Average car loan in Wilkes-Barre only 13K

By Mark Guydish - [email protected] | February 9th, 2016 7:35 pm

Great news! If you are planning on buying a car, Wilkes-Barre city is one of the places with the lowest average car loan in the nation.

Average loans total a scant $13,324, 79th lowest in more than 2,500 cities reviewed in a new report.

Bad news! Wilkes-Barre’s average income of $21,182 is so low that car loans make up a huge part of it — 63 percent, ranking the city 1,429th on the same list when it comes to how affordable those car loans actually are.

It could be better. In a report dubbed “2016’s Cities that Overspend on Cars” by WalletHub, Scarsdale, N.Y., is the best place to borrow to buy a car. The average loan is slightly higher — $15,947 — but the income level is five times higher at $106,389, making the loan a scant 15 percent.

It could also be worse. WalletHub, which bills itself as the one-stop website for information “to make better financial decisions and save money,” ranked Boone, N.C., at 2,570, the bottom of the list. The reason? The average car loan of $19,666 is roughly four times the income of $4,864.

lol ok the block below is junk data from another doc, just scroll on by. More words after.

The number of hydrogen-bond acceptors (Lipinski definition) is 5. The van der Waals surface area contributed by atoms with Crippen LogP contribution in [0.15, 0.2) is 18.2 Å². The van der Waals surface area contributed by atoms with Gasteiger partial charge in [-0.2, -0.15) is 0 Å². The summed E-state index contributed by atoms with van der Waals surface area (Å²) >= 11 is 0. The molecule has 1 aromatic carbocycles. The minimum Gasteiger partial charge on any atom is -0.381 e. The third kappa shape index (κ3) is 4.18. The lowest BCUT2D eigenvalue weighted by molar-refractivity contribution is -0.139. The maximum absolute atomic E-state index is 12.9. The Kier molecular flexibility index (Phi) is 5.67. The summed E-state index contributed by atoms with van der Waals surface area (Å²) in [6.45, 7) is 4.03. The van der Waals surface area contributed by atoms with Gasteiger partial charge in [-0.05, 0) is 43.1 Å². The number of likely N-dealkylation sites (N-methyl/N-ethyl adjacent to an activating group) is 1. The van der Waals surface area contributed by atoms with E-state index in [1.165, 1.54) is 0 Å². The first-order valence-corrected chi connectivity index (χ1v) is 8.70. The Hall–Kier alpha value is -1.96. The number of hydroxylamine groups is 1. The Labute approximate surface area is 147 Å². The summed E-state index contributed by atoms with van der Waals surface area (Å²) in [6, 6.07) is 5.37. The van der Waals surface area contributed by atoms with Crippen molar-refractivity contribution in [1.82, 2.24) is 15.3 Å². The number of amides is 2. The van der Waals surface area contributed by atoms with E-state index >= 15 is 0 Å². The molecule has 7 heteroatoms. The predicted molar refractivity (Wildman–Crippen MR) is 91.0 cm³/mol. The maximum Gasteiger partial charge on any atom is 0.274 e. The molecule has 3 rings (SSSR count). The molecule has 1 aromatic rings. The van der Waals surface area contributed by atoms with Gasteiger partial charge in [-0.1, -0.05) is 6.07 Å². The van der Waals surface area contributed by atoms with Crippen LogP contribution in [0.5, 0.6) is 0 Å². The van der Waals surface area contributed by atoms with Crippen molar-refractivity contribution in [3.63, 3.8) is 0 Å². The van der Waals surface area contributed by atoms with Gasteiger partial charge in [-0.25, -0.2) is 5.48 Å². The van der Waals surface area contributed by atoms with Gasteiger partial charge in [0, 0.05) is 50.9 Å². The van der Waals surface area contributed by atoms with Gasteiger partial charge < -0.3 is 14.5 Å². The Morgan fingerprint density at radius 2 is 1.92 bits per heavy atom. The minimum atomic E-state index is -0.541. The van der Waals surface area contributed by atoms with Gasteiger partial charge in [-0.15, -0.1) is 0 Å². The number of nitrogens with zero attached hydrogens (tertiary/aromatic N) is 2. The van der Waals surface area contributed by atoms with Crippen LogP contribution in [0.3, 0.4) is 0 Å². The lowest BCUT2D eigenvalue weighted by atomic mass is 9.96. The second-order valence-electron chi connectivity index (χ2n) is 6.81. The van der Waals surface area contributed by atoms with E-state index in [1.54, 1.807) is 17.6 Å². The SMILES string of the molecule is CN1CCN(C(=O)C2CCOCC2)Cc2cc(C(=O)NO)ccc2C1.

According to the report, auto sales hit a record high in 2015, “but some drivers might be on the road to financial ruin.” Citing data from the Reserve Bank of New York, the report says auto loan balances have increased for 18 consecutive quarters, with total car debt of $1.05 trillion, with a “T”, as of Sept 30 last year.

Wilkes-Barre sat in the middle of the three cities from Luzerne and Lackawanna counties in the report. Scranton ranked 1,384th, while Hazleton ranked 1,728.

WalletHub encourages potential car buyers to take a few simple steps before purchasing, so their vehicle intended for mobility doesn’t become a financial anchor holding back spending on other needs.

“We recommend prospective car buyers get their free credit score,” the site says, “and leverage a car payment calculator to determine what they can afford and how long it would take to pay off their future auto loan.”

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By Mark Guydish

[email protected]

Reach Mark Guydish at 570-991-6112 or on Twitter @TLMarkGuydish